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Rinaldo's Inherited Bride
By Lucy Gordon
Harlequin Enterprises, Ltd.Copyright © 2004 Harlequin Enterprises, Ltd.
All right reserved.
Chapter One"HE HATES me. He really hates me!"
Alex had expected some resentment, but not this bleak hostility. All the way out from England to Italy she had wondered about Rinaldo and Gino Farnese, the two men she had partly dispossessed.
Now, meeting Rinaldo's eyes across his father's grave, she thought she had never seen so much concentrated bitterness in one human being.
She blinked, thinking it might be an illusion of the brilliant Italian sun. Here there were sharp edges like sword blades, and dark shadows that swallowed light; hot colours, red, orange, deep yellow, black. Vibrant. Intense. Dangerous.
Now I'm getting fanciful, she thought.
But the danger was there, in the fury-filled eyes of Rinaldo Farnese, still watching her.
Isidoro, her elderly Italian lawyer, had pointed out the two Farnese brothers, but even without that she would have known them. The family likeness was clear. Both men were tall, with lean, fine-featured faces and dark, brilliant eyes.
Gino, clearly the younger, looked as though he had a softer side. There was a touch of curl in his hair, and a curve to his mouth that suggested humour, flirtation, delight.
But there was nothing soft about Rinaldo. His face might have been carved from granite. He seemed to be in his late thirties, with a high forehead and a nose that only just escaped being hooked. It was the most powerful feature in a powerful face.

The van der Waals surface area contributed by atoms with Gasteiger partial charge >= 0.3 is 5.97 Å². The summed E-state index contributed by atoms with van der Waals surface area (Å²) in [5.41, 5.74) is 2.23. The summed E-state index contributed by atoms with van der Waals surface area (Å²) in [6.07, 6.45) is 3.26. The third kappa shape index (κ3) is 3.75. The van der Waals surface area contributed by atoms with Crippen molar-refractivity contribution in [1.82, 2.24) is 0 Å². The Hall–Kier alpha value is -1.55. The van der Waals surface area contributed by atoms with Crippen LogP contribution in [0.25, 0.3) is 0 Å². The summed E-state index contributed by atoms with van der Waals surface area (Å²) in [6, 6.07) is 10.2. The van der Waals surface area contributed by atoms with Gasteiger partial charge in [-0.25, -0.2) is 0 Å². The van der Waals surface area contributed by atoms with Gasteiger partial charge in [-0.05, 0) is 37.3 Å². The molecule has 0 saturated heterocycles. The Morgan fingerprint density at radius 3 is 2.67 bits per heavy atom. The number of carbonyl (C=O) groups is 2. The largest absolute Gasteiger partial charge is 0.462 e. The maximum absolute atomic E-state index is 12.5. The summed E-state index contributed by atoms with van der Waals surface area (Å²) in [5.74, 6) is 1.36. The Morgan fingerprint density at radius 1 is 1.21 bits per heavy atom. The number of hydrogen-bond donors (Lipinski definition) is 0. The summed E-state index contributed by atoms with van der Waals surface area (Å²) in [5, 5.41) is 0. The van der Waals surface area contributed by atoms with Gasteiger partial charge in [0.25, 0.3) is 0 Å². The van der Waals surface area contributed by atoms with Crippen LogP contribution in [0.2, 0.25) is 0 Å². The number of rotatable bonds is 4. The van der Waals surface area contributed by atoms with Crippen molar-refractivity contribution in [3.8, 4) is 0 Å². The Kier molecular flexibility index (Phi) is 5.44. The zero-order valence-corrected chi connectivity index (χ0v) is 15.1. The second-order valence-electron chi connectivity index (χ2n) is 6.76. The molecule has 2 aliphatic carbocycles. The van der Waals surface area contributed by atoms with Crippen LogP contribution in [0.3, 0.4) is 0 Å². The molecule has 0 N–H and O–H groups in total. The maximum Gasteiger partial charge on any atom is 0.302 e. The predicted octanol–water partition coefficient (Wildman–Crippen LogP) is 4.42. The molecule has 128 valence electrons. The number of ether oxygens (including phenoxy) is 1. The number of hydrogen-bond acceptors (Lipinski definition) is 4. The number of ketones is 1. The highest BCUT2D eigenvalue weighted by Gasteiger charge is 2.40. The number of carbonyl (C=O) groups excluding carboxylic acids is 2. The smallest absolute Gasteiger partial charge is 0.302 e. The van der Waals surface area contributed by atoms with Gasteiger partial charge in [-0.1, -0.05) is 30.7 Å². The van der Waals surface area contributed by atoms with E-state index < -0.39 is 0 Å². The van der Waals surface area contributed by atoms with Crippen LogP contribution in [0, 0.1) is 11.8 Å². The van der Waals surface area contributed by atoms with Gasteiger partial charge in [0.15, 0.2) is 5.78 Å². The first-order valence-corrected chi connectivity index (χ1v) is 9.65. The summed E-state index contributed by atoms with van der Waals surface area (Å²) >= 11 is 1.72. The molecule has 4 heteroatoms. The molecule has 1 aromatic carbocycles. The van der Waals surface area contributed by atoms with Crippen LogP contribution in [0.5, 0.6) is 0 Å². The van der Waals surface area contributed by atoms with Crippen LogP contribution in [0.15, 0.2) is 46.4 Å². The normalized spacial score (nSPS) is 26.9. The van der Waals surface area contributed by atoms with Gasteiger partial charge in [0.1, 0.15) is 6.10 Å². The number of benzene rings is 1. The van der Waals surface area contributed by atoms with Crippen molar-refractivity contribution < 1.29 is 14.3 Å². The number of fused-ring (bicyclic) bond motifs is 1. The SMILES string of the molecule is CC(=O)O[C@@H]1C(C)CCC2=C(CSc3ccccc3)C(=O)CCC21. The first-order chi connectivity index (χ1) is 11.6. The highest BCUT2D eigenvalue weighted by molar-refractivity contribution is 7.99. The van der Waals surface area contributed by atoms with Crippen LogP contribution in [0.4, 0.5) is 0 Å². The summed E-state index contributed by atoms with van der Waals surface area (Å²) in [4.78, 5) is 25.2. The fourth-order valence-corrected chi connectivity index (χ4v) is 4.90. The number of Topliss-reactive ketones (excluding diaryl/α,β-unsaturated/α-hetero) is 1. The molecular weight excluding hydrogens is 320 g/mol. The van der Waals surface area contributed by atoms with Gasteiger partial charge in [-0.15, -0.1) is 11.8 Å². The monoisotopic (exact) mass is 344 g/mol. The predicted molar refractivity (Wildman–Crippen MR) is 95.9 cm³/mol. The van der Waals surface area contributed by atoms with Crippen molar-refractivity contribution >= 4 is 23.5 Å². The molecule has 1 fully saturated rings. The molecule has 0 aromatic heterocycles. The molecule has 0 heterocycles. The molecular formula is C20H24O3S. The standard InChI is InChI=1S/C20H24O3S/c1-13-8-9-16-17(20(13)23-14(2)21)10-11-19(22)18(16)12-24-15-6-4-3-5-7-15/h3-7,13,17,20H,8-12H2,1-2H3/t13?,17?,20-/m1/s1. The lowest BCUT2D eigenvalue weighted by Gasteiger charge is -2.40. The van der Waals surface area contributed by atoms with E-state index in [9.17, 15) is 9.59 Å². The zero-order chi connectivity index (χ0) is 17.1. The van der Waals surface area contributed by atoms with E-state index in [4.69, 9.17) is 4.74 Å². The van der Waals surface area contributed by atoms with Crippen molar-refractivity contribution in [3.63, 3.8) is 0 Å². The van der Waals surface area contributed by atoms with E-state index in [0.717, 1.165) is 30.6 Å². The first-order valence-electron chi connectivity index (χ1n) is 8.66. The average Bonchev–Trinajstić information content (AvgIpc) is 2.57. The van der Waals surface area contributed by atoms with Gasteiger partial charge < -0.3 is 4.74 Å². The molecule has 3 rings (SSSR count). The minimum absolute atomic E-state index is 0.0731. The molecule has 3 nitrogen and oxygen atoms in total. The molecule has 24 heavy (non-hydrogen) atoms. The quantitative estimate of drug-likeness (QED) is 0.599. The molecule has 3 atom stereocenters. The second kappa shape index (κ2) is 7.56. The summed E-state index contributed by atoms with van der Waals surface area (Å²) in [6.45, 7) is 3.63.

Even at this distance Alex could detect a tension so fierce that it threatened to tear him apart. He was holding it back with a supreme effort. His grim, taut mouth revealed that, and the set of his chin.
There would be no yielding from him, Alex thought. No relenting. No forgiveness.
But why should she think she needed forgiveness from Rinaldo Farnese? She'd done him no wrong.
But he had been wronged, not by her, but by the father who had mortgaged a third of the family property, and left his sons to find out, brutally, after his death.
"Vincente Farnese was a delightful fellow," Isidoro had told her. "But he had this terrible habit of putting off awkward moments and hoping for a miracle. Rinaldo took charge as much as possible, but the old boy still left him a nasty surprise at the end. Can't blame him for being a bit put out."